GELLERMAN: It's Living on Earth. I'm Bruce Gellerman. Just ahead ? how about a nice hot cup of genetically modified joe? But first this note on emerging science from Jessica Ilyse Smith.
SMITH: What happens when crisis strikes the sewers?
[MUSIC: Teenage Mutant Ninja Turtles Theme Song]
SMITH: No, it's not the Teenage Mutant Ninja Turtles to the rescue, but engineers working to save our waterways from sewage overflows.
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SMITH: Researchers at both Purdue and Notre Dame University have teamed up with the company, EmNet, to create a network of mechanized sewers for the city of South Bend, Indiana. Their goal is to reduce overflow of raw sewage into nearby waterways during heavy rain. Overflow is a problem for nearly 770 cities in the U.S., where everything from toilet waste to street-water runoff is combined in one sewer system. This method leaves little capacity for water build-up during a large storm.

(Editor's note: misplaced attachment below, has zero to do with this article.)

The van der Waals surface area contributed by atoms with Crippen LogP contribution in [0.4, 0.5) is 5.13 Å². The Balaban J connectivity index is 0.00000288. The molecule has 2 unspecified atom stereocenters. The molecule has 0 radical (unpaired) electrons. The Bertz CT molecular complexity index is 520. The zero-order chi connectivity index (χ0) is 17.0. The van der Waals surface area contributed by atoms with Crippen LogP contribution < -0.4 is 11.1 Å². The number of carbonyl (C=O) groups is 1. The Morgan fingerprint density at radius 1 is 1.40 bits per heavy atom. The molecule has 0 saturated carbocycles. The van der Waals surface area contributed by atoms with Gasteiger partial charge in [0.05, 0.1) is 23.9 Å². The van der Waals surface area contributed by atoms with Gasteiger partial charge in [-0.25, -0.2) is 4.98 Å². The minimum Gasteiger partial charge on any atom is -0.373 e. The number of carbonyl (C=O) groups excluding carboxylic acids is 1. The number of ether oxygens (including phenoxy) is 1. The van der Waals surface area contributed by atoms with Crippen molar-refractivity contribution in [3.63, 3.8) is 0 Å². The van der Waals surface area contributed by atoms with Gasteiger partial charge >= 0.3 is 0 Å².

Combined sewer overflows are problematic for both aquatic ecosystems and humans, who use lakes and rivers for recreation. Raw sewage released into waterways may contain E. coli, as well as other disease-causing bacteria and parasites. The EPA estimates there are at least 40,000 such overflows each year.
The effects of combined sewer overflow in West Haven, Connecticut. (Photo: Christopher Zurcher/CTEnvironmentalHeadlines.com)
To solve this problem, the newfangled sewers each contain a computerized network that can coordinate with other manholes in the area to monitor the flow of wastewater. By adjusting to weather conditions, this system will control pressure sensors and valves, holding sewage in retention basins until the threat of the overflow has passed.
Now, that's Turtle Power!
That's this week's note on emerging science; I'm Jessica Ilyse Smith.